Some of Mr. Ray’s victims objected to their travails becoming fodder for a play that bills itself as “darkly funny.”

Daniel Barban Levin, now a writer in Los Angeles who published a book about his experience, called the production an “insidious” revictimization. After suffering under Mr. Ray, he said, “It’s hard for me to hear that a Sarah Lawrence teacher, a representative of Sarah Lawrence, is taking more from us.”

“It’s enough to get tortured, but when people further exploit our trauma it only duplicates the experience of our lives being stolen all over again,” he said.

Mr. Bukiet said the real-life story was merely a “spark” for a dramatic exploration of “how susceptible people can be.”


He avoided researching the details “because I didn’t want the reality of it to intrude on my imagination,” and said he was confident the play would deepen a viewer’s empathy.

At a recent rehearsal, the actors ran through scenes, beginning with the main character, Zander Bay, a tough guy with a shady past, showing up at his daughter Jane’s townhouse dorm and moving in. Mr. Ray had showed up in 2010 fresh out of prison and needing a couch to crash on.

Like Mr. Ray, Zander is a master manipulator who works his way into the minds of vulnerable students. Through counseling sessions and “family” meetings, he coerces them into sex, theft and prostitution.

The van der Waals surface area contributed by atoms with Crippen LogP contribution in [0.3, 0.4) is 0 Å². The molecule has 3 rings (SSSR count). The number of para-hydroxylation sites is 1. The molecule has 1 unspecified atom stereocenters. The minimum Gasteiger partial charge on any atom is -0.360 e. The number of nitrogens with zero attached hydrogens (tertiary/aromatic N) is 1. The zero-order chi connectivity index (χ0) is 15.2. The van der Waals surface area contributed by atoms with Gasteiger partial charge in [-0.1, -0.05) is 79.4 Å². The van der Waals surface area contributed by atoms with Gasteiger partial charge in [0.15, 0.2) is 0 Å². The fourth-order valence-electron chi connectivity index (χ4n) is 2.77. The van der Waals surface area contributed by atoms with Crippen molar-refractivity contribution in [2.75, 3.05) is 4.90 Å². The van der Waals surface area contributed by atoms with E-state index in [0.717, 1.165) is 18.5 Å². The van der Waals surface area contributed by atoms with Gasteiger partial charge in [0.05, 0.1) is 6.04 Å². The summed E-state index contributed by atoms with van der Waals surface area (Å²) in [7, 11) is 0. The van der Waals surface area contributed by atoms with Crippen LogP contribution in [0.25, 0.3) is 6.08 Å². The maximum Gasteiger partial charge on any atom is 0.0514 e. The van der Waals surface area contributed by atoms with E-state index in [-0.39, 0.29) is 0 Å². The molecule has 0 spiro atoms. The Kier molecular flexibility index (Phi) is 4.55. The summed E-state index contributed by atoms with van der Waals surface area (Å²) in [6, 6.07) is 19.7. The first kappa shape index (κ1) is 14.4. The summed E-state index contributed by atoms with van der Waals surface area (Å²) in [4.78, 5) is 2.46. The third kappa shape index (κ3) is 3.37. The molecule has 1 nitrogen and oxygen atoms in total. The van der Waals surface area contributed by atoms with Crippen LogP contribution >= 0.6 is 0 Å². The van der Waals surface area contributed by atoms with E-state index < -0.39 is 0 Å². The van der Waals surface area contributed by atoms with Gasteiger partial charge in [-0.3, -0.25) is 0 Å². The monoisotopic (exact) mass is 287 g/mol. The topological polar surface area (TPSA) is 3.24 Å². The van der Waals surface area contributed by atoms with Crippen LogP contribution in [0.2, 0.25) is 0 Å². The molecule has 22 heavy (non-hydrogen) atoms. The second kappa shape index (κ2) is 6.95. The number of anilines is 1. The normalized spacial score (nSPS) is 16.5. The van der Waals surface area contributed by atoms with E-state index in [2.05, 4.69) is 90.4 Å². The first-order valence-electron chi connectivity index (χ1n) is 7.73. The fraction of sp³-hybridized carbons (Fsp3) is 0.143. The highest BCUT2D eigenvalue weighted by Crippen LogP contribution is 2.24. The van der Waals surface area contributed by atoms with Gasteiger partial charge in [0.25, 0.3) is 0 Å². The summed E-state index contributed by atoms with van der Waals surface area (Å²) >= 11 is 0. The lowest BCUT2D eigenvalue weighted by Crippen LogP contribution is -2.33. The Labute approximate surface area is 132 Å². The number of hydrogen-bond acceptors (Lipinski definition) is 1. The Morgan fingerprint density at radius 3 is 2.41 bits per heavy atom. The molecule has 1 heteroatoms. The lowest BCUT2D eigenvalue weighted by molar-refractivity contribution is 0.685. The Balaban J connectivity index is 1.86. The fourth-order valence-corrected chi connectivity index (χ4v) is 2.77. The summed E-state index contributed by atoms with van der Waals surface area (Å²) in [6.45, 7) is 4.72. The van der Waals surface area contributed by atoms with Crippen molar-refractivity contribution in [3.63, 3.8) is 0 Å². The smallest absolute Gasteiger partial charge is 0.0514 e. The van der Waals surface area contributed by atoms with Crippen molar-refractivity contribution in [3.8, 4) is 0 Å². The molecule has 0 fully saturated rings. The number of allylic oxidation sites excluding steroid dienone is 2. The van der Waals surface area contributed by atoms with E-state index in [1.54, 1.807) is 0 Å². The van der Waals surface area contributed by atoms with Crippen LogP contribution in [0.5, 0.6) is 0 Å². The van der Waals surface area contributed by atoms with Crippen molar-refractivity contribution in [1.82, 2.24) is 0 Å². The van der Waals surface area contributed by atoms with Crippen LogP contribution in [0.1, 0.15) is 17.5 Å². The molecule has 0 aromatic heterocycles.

Participants in the production said they expected Sarah Lawrence graduates would make up a good portion of the audience.

“All of us were drawn to this because it’s a therapeutic way to discuss the situation,” Ms. Earnest said, acknowledging that discomfort remains.

“I still feel a bit of that trepidation going into rehearsal,” she said. “I’m nervous about representing the story in the correct way, especially because I have that connection to the school.

“I don’t want to represent Sarah Lawrence negatively,” she added. “It was a great place and I’m glad I went there.”

Her familiarity with the college has helped her embody Jane, a role she auditioned for because of her fascination with Talia Ray: “How could someone let their father come in and do this?” she said.

Zander is played by Jack Coggins, a schoolteacher from Hoboken, N.J., whose son attended Sarah Lawrence. “I’m going from trying to be the ideal Sarah Lawrence parent to the most evil one you can imagine,” Mr. Coggins said.

He said Mr. Ray “was definitely in my consciousness” when he saw the casting call for a manipulative, Rasputin-like “bad dad.” He auditioned several days before Mr. Ray was sentenced in January.

“It helped that I knew Sarah Lawrence, because I could see how someone could become a wolf in sheep’s clothing and could stay anonymous for a long time without being discovered by the administration,” he said.

The director, Mr. Conant, said his son, who graduated shortly after Mr. Ray was on campus, liked the play. But his mother, Miriam Bernheim Conant, 91, who taught political theory at Sarah Lawrence for 40 years, was “appalled.”

“She said, ‘Isn’t this just dirty laundry?’” he said.

“From the school’s perspective, it might be regarded as that,” he said. “But I see it as a story about conformists following a con man, and that’s a story that looms very large in this country right now.”

Corey Kilgannon is a Metro reporter covering news and human interest stories. He was also part of the team that won the 2009 Pulitzer Prize for breaking news. @coreykilgannon • Facebook